As mentioned in the ‘Introduction,’ once masking sources have been identified, the conventional approach to control masking is to remove all reports containing the maskers, and re-compute signal scores. We use this conventional approach to confirm our findings. That is, we remove reports containing the potential maskers (vaccines) identified by RGPS and re-compute signal scores for the signaling methodologies based on 2 × 2 disproportionality analysis (MGPS, PRR, BCPNN). Substantial increases in these signal scores as well as their convergence toward the original RGPS signal score is a strong indication that the sources of masking have been correctly identified and a likely explanation for undetected or delayed statistical signals.

3 Results

Figures 1 and 2 and Table 6 depict our findings for each of the seven AEs investigated in this study. The figures display the evolution of signal scores for each AE captured as a time series of signal scores, whereas Table 6 provides signal scores for each AE averaged across the time series. As described in the ‘Materials and Methods’ (Sect. 2.4), the time series ranges from W3 to W39 of COVID-19 reports, for a total of 19 time points in 2-week intervals corresponding to the semi-monthly public release of VAERS reports.

Fig. 1
figure 1

The evolution of signal scores for Bell's palsy, myocarditis, pericarditis, and appendicitis. MGPS Multi-item Gamma Poisson Shrinker, RGPS Regression-Adjusted Gamma Poisson Shrinker, W week

Fig. 2
figure 2

The evolution of signal scores for pulmonary embolism, herpes zoster, and tinnitus. MGPS Multi-item Gamma Poisson Shrinker, RGPS Regression-Adjusted Gamma Poisson Shrinker, W week

Table 6 Average signal score and average masking effect for Bell's palsy, myocarditis, pericarditis, appendicitis, pulmonary embolism, herpes zoster, and tinnitus

Rows in the figures correspond to AEs, and columns to vaccines (Pfizer/BioNTech vs Moderna). Figure 1 covers the AEs Bell's palsy, myocarditis, pericarditis, and appendicitis, whereas Fig. 2 covers the AEs pulmonary embolism, herpes zoster, and tinnitus. Each figure displays a time series of signal scores for the RGPS and MGPS methodologies. Each point corresponds to the signal score point estimate and its credible interval (shaded region), i.e., ER05-ERAM-ER95 for RGPS and EB05-EBGM-EB95 for MGPS. Table 6 summarizes and supplements the figures by providing average signal scores for RGPS and MGPS (ERAM and EBGM, respectively) across each time series, as well as the average masking effect size defined in Sect. 2.5/Table 5. Finally, supporting information (SI2) (see the electronic supplementary material) provides signal statistics for all combinations of AE/vaccine/signaling methodology, including signal statistics for the PRR and BCPNN methodologies.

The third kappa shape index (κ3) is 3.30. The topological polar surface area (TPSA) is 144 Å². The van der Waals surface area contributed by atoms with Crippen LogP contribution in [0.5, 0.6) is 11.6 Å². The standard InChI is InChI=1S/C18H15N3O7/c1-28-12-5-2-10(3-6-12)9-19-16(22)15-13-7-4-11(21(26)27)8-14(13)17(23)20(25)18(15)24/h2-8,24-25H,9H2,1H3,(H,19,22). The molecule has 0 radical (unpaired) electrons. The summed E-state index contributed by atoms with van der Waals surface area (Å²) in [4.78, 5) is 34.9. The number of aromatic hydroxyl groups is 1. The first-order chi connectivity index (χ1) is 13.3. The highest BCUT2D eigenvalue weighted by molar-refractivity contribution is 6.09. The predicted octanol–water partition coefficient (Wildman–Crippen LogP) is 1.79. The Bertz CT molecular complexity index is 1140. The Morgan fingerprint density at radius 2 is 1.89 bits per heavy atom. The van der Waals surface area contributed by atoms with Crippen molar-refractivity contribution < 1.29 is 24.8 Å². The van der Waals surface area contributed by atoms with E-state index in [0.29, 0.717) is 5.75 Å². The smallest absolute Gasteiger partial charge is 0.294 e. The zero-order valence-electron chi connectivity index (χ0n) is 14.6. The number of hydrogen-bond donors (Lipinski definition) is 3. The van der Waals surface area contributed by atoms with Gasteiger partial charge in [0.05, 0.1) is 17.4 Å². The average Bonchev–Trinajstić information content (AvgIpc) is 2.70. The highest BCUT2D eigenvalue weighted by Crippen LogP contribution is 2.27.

The figures clearly show several trends:

  1. (1)

    The time series curves of signal scores produced by RGPS are always above those of MGPS, i.e., the RGPS signal scores are always larger than those of MGPS. This is not an expected pattern and is indicative of masking effects for the AEs of interest. This also suggests that the RGPS methodology would have been able to detect signals missed by MGPS or identify signals at an earlier time point than MGPS. According to Table 6, the average masking effect size ranges from around 40% for Bell’s palsy to around 230% for herpes zoster, and the average signal score corrected for masking (RGPS) exceeds the signaling threshold.

  2. (2)

    For most AEs, RGPS and MGPS initially agree on their signal scores (statistically insignificant differences) and then diverge in their signal scores. The divergence is likely due to the influence of masking effects, the evolution of VAERS data, and possibly changes in reporting practices.

  3. (3)

    For several AEs, the time series exhibits an acute increase in signal score values at certain time points. These acute increases are likely explained or coincide with external events, such as the availability of a vaccine to certain age groups and the influence of publications.

  4. (4)

    For certain AEs at certain time points, the signal scores fall below the signaling threshold. This indicates that at those time points statistical signals would have been undetected and that statistical signaling may be time sensitive.

  5. (5)

    As more data accumulates, signal scores expectedly stabilize. Larger fluctuations are seen for RGPS, indicating that it is sensitive to masking and confounding effects and that the data may still be evolving.

The following describes our findings for each AE of interest.

3.1 Bell’s Palsy

Bell's palsy is a form of acute facial paralysis with a weakening and a drooping appearance of the facial muscles usually on just one side of the face. In most cases, the paralysis resolves spontaneously within several weeks. Bell's palsy is due to swelling of the facial nerve, and type I interferons have been proposed as the potential mechanism [18]. Incidents of Bell’s palsy were reported in clinical trials for both the Pfizer-BioNTech and Moderna vaccines, and it has also been documented with the influenza vaccine [19, 20]. The FDA currently recommends its surveillance with larger populations globally. In addition, there have been multiple case reports of Bell's palsy associated with the mRNA vaccines [19, 21,22,23], and several studies that investigated the association [24,25,26].